Piccamo: Javy Vazquez is proof of why pitcher’s WAR (specifically FIP, xXIP) has serious conceptual problems.
Comment by philosofool — November 30, 2010 @ 12:29 pm
Whether the combined moves make sense is a different question from whether this move makes sense all by itself. Those other moves are sunk costs. I don’t get the Buck move, and I think they should have gotten more for Uggla or kept him. But I think projecting Vazquez to be a 2 WAR pitcher next season is perfectly reasonable, and that makes $7m a good value.
Comment by philosofool — November 30, 2010 @ 12:37 pm
I’m not too sure about that. 2010 was the first season Lincecum featured a 2 seamer, and I’m not sure how well they are separated from a regular 4 seam fastball in the PitchFx.
He did pick up a velocity on his breaking pitches in 2010. While I don’t think he’s going to average 94 again, it doesn’t look as bad as the 94.0-92.4-91.3 would lead you to believe.
Comment by microwave donut — November 30, 2010 @ 6:01 pm
You’re absolutely right that the move needs to be evaluated on it’s own. “Uggla for Infante, Dunn, Buck and Vazquez” is a silly way to evaluate a trade or a free agency acquisition.
That said, I was speaking to their offseason approach. They’re moving Uggla and his Type-A compensation in order to save $12M, but they’re willing to spending $13M on Buck and Vazquez combined? (And Buck is stuck here for another 2 years!) The moves themselves should be evaluated separately, but the architecture and philosophical motivations just don’t seem to add up for me. The Uggla trade *only* makes sense as a cost-cutting measure, but if you’re cutting costs to sign rehab projects like Vazquez or sinking longterm dollars into John Buck it just becomes a waste.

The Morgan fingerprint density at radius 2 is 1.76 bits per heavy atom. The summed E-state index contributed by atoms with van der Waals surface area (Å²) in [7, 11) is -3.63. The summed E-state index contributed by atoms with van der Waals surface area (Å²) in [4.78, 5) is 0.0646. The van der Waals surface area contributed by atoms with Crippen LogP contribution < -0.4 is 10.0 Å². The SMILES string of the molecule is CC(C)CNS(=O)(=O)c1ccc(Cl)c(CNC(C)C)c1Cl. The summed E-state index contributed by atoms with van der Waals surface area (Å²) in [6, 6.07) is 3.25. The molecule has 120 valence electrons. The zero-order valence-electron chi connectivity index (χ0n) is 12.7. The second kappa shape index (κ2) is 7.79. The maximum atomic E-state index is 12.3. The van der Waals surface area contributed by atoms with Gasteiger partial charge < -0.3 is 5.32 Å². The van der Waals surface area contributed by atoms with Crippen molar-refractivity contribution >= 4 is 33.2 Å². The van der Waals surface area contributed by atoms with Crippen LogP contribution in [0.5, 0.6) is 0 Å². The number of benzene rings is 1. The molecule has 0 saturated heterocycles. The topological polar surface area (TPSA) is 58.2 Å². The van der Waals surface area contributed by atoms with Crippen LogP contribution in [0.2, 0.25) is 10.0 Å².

Ultimately, the Marlins would have been better off spending that $12M on Uggla and getting the compensation at the end of the year. It was a circumstantial evaluation of two possibilites for the Marlins in the way they spend their 2011 dollars. So far, I don’t think they are being very wise.
Comment by enemyoftheworld — December 1, 2010 @ 1:07 am
Comment by tonyfranz31 — December 1, 2010 @ 10:04 am
Good insights. Thanks.
Comment by tonyfranz31 — December 1, 2010 @ 10:05 am
I’m guessing he will bounce back. He won’t be striking out 230 guys and have an ERA below 3.50, but he’ll easily give up less homeruns and get about 15 wins. His ERA won’t be a disaster again, but it might be anywhere from 3.80 to 4. So for 7 million he’s a bargain, but Uggla was far too valuable. There’s no way that they’ll be able to explain the money they saved when they compare the players they spent that money on.
His control should be great, because Florida is low on pressure. It’s not New York… just deduct his years there, and his career numbers aren’t nearly as bad.
To play Mr. Curve Fitter….if we remove games against some AL names (BOS, TOR, TB, CWS, TEX, LAA), Javy went 7-5 with a 3.25 era and 1.15 whip (and 2.4 K/BB). And this was amidst a dog with fleas year. Give him the NL (and obvious change in scenery), some recoup time, and some luck/magic/prayer….don’t be surprised to see a <4 era year even with the velocity drop.
Comment by bballer319 — January 17, 2011 @ 9:37 am
I know he was younger in ’04 but Vazquez saw a 1+MPH drop off on the fast ball when he went to the Bronx, only to see that 1MPH fully regained the next year in a different uniform. Something worth noting.